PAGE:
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And now farewell both spear and shield,

Caliver, pistol, arquebuse,
See, see, what sighs my heart doth yield

To think that I must leave you thus;
And lay aside my rapier-blade,
And take in hand a ditching spade.

And you farewell, all gallant games,

Primero, and Imperial,
Wherewith I used, with courtly dames,

To pass away the time withall :
I now must learn some country plays
For ale and cakes on holidays !

And now farewell each dainty dish,

With sundry sorts of sugar'd wine: Farewell, I say. fine flesh and fish,

To please this dainty mouth of mine; I now, alas, must leave all these, And make good cheer with bread and cheese.

And now, all orders due, farewell:

My table laid when it was noon ; My heavy heart it irks to tell

My dainty dinners all are done. With leeks and onions, whig and whey, I must content me as I may,

And farewell all gay garments now,

With jewels rich, of rare device;
Like Robin Hood, I wot not how,

I must go range in woodman's wise ;
Clad in a coat of green or grey,
And glad to get it if I may.

What shall I say, but bid adieu

To every dram of sweet delight,
In place where pleasure never grew,

In dungeon deep of foul despite,
I must, ah me! wretch, as I may,
Go sing the song of welaway!

(Abridged from 39 stanzas.]

Not long ago, as I at supper sat,

Whereas indeed I had exceeding cheer,
In order served, with store of this and that,

With flaggons fill’d with wine, and ale, and beer,
I did behold, (that well set out the rest!)
A troop of dames in brave attire addrest.—

Now gan I guess, by outward countenance,

The disposition of each dainty dame:

And though, perhaps, I missed some by chance,

I hit some right, I do not doubt the same. But shall I tell of each one what I guest ? No fie! for why, fond tattling breeds unrest.

But let them be such as they were: by chance

Our banquet done, we had our musick by, And then, you know, the youth must needs go

dance, First, galliards ; then larousse ; and heidegy; « Old lusty gallant;" “ all flow’rs of the bloom;" And then a hall! for dancers must have room.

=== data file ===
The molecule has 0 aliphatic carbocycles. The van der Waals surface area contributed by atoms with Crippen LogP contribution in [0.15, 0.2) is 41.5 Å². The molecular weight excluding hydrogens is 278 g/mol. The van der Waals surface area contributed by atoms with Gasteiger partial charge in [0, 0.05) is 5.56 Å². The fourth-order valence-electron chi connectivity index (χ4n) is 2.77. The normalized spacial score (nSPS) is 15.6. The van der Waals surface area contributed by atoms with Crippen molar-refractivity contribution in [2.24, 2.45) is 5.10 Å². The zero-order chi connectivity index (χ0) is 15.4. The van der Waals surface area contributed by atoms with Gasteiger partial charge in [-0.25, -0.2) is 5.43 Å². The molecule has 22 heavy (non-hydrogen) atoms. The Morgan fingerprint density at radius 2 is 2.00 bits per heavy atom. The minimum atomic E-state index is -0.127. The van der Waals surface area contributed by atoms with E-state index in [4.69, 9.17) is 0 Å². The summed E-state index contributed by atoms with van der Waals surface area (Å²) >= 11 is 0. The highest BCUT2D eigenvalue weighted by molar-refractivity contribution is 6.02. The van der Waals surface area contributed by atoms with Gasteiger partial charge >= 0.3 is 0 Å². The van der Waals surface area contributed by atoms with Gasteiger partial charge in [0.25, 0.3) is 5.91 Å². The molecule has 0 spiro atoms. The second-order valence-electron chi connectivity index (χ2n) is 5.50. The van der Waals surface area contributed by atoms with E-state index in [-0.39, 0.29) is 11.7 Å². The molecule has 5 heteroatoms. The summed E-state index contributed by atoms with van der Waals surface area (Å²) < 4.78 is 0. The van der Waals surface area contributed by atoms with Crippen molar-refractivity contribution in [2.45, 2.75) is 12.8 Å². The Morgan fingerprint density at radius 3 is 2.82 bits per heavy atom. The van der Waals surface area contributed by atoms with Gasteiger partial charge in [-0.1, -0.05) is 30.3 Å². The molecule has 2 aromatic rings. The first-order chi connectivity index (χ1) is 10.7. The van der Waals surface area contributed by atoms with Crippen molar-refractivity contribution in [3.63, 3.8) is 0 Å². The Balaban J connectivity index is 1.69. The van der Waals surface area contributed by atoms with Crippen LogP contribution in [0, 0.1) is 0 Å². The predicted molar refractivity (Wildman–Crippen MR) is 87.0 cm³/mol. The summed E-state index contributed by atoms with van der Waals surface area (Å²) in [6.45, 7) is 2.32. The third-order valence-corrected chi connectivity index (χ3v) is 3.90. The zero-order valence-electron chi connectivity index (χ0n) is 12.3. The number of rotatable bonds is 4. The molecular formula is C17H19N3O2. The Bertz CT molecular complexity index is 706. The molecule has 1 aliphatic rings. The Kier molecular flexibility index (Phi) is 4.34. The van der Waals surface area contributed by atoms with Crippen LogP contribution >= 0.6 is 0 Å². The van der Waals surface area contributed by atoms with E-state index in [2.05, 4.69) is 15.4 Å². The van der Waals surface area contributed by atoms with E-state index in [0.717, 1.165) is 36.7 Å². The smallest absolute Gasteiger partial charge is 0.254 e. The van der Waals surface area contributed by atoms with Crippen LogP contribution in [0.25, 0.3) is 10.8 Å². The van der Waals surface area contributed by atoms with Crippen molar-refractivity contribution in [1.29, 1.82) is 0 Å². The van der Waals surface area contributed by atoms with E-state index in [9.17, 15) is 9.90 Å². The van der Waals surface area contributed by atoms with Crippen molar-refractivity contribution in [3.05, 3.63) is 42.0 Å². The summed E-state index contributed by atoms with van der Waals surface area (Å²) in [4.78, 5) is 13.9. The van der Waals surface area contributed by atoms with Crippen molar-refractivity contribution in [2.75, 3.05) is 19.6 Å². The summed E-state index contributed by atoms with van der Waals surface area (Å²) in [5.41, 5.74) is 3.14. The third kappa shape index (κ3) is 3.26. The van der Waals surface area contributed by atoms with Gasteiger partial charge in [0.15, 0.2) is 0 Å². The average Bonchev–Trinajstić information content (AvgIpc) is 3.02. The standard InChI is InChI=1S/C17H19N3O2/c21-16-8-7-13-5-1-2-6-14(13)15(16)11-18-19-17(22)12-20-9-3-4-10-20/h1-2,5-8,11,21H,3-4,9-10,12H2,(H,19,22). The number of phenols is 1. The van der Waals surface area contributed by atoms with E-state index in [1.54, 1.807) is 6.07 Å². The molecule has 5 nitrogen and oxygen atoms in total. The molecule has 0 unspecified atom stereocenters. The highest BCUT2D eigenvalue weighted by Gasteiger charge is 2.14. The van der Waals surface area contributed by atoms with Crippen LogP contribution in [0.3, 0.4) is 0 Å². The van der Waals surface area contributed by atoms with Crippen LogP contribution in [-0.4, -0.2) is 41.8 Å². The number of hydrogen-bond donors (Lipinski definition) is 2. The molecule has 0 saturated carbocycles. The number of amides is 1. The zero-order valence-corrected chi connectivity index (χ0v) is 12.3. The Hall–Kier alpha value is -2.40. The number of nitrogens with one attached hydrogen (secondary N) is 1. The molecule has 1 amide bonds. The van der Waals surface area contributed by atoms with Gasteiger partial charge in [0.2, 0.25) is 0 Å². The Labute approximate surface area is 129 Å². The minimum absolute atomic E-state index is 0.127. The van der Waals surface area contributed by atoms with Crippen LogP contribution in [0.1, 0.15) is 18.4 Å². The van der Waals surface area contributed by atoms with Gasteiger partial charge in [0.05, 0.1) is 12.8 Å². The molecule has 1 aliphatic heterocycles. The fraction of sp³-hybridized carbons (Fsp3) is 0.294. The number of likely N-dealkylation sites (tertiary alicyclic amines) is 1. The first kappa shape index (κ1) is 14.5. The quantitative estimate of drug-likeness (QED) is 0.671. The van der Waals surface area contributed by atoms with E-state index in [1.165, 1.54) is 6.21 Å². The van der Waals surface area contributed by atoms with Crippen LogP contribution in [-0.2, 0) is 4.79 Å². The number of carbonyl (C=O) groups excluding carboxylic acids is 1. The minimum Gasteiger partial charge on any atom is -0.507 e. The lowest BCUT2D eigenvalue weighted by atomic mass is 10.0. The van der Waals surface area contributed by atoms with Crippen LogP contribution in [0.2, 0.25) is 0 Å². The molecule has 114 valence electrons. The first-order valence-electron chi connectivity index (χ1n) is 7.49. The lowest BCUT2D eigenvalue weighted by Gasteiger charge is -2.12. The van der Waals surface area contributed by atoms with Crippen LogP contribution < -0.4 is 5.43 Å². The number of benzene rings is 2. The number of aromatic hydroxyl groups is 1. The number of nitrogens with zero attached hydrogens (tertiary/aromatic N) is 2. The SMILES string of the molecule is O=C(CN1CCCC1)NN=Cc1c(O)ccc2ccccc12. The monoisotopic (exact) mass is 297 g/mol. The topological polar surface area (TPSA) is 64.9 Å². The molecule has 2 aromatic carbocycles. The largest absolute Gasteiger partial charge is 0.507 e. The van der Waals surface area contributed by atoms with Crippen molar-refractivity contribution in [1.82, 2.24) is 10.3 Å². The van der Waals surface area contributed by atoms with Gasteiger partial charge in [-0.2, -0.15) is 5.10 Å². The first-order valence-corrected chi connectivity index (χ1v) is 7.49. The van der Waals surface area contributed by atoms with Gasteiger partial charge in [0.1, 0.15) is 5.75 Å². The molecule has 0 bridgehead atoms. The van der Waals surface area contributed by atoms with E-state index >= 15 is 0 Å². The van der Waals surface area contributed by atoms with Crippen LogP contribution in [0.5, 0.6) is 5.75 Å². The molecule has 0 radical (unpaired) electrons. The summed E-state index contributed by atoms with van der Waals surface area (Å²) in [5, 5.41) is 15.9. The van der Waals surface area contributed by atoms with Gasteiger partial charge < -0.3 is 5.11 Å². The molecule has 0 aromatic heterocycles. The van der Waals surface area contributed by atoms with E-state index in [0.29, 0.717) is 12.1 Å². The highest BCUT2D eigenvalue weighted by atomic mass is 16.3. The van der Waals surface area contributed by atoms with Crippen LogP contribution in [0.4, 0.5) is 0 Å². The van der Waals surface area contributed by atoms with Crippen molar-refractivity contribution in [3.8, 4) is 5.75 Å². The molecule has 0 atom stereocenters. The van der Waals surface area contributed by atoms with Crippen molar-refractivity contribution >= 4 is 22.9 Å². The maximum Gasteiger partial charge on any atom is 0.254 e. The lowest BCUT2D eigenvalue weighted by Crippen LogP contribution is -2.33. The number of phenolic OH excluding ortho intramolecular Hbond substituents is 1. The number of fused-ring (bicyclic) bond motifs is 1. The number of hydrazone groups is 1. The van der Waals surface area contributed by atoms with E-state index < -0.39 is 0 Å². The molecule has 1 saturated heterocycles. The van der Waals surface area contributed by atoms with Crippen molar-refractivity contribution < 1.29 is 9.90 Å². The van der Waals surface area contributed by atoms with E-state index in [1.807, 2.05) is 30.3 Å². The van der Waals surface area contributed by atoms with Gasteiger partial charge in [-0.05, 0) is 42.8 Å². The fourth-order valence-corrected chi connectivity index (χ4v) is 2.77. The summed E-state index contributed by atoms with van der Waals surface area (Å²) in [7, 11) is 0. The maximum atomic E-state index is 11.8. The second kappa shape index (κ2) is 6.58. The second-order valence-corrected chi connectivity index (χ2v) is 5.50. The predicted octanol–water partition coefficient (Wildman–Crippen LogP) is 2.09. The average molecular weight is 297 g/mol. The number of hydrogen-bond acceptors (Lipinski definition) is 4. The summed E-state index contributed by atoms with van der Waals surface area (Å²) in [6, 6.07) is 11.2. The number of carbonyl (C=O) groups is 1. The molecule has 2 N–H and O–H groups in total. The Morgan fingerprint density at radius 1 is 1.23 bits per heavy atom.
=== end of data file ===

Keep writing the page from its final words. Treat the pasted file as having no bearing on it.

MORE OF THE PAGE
And to it then ; with set, and turn about,
Change sides, and cross, and mince it like a

hawk; Backwards and forwards, take hands then, in and

out; And, now and then, a little wholesome talk, That none could hear, close rowned in the ear; Well! I say nought: but much good sport was

there.

Then might my minion hear her mate at will:

But, God forgive all such as judge amiss ! Some men, I know, would soon imagine ill,

By secret spying of some knavish kiss :

But let them leave such jealousy for shame!
Dancers must kiss : the law allows the same.

And, when friends meet, some merry sign mast

pass;
Of welcoming unto each other's sight:
And for a kiss that's not so much, alas !

Dancers, besides, may claim a kiss of right,
After the dance is ended, and before.
But some will kiss upon kiss: that goes sore.

But what? I had almost myself forgot

To tell you on of this same gentle crew;
Some were, alas, with dancing grown so hot,

As some must sit; while other danced anew:
And thus forsooth our dancing held us on
Till midnight full; high time for to be gone.

But to behold the graces of each dame!
How some would dance as though they did but

walk; And some would trip, as though one leg were

lame; And some would mince it like a sparrow-hawk; And some would dance upright as any bolt ; And some would leap and skip like a young colt!

And some would fidge, as though she had the itch;

And some would bow half crooked in the joints ; And some would have a trick; and some a twitch; Some shook their arms, as they had hung up

'points : With thousands more that were too long to tell, But made me laugh my heart sore, I wot well.

But let them pass : and now “ sir we must part;

" I thank you, sir, for my exceeding cheer.”— " Welcome (quoth the good man) with all my

heart: “ In faith the market serves but ill to year, “When one could not devise more meat to dress.”Jesus! (thought I) what means this foolishness?

But let that pass.- Then, parting at the door,

Believe me now, it was a sport to see
What stir there was, who should go out before.

Such curtsies low, with“ Pray you pardon me"« You shall not chuse"--" In faith you are to

66 blame." Goodsooth! (thought I) a man would think the

same!

Now being forth (with much ado) at last,

Then part they all ; each one unto their house ;

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